Samsung and HTC both have standard FRAND licensing rates. However, generally everyone just cross-licenses patents instead of paying cash royalties.

    Apple doesn't want to cross-license, but also complains that the (standard, charged the same to everyone) cash royalty rates are too high.

    Actually, in the lawsuit where that was discussed (Nokia vs Apple), Apple claimed that Nokia was undervaluing the patents Apple held, not that the licensing rate for the FRAND patents was too high. It's a subtle difference.

  • by Dog-Cow (21281) on Tuesday September 11, 2012 @12:52PM (#41302605)

    When has Apple made such a complaint? They have an issue with Motorola, who is provably trying to charge Apple more than other companies. IOW, ignoring the ND portion of FRAND.

  • by R3d M3rcury (871886) on Tuesday September 11, 2012 @01:08PM (#41302875) Journal

    Depends.

    I have a patent. You wish to use my patent. I will charge you one million dollars to use my patent. Now, cash is fine, but what I really want is access to a couple of your patents. I figure those two patents are worth $999,999.97. So let me use those patents and pay me 3 cents and we'll call it even.

    Apple now comes along and says, "No, you can't use our patents and paying one million dollars isn't fair because other people are only paying 3 cents."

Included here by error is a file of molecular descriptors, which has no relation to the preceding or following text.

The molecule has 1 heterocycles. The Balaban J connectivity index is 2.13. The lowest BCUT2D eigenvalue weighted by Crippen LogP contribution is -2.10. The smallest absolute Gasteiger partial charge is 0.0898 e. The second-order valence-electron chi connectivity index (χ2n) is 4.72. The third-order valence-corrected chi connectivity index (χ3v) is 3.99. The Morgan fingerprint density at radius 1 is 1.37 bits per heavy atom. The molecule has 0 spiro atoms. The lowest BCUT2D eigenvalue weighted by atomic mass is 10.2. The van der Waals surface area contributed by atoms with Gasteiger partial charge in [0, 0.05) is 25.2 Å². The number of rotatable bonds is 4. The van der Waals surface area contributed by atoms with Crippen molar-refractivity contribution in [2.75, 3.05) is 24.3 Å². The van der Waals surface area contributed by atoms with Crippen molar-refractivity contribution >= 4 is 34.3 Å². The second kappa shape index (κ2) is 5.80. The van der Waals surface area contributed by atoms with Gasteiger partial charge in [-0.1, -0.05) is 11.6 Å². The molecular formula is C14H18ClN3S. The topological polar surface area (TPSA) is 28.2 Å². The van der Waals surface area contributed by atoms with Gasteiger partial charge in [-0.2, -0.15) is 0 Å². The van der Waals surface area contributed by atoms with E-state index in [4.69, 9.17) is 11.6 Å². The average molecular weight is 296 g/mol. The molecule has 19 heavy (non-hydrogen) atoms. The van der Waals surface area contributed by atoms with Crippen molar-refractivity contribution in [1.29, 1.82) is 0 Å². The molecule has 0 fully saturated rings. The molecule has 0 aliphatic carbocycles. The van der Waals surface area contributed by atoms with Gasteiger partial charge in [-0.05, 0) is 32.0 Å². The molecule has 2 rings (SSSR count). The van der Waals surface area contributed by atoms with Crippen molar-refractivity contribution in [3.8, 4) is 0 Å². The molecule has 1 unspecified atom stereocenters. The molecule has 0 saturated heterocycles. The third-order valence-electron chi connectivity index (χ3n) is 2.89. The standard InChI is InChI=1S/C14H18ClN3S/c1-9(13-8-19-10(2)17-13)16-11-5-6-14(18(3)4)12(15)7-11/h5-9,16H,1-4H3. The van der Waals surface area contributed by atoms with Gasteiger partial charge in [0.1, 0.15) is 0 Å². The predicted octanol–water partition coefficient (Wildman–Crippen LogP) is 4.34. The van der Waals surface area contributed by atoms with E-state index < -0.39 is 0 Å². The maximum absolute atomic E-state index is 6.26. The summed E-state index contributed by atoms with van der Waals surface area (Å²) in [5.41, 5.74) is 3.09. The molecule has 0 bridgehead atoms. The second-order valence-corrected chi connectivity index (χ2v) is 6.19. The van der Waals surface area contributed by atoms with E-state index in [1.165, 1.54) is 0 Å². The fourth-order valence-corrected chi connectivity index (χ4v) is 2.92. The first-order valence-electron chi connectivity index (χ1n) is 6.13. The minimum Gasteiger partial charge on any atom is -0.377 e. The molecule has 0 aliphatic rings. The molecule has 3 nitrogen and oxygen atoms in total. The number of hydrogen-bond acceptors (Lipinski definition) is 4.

• by wfolta (603698) on Tuesday September 11, 2012 @01:08PM (#41302877)

    You do realize that Steve Jobs himself offered this kind of cross-licensing to Samsung and Samsung refused? They wanted to use their FRAND technology patents to force Apple to give them its design patents. And it looks like Samsung is about to try to use their LTE FRAND patents against the iPhone 5.

  • by shutdown -p now (807394) on Tuesday September 11, 2012 @01:39PM (#41303341) Journal

    Wasn't the reason why that 2.4% rate "never before levied to a licensee" because all other licensees have entered patent cross-licensing agreements instead?

  • Re:Yay!!! (Score:5, Informative)

    by Anonymous Coward on Tuesday September 11, 2012 @04:00PM (#41305405)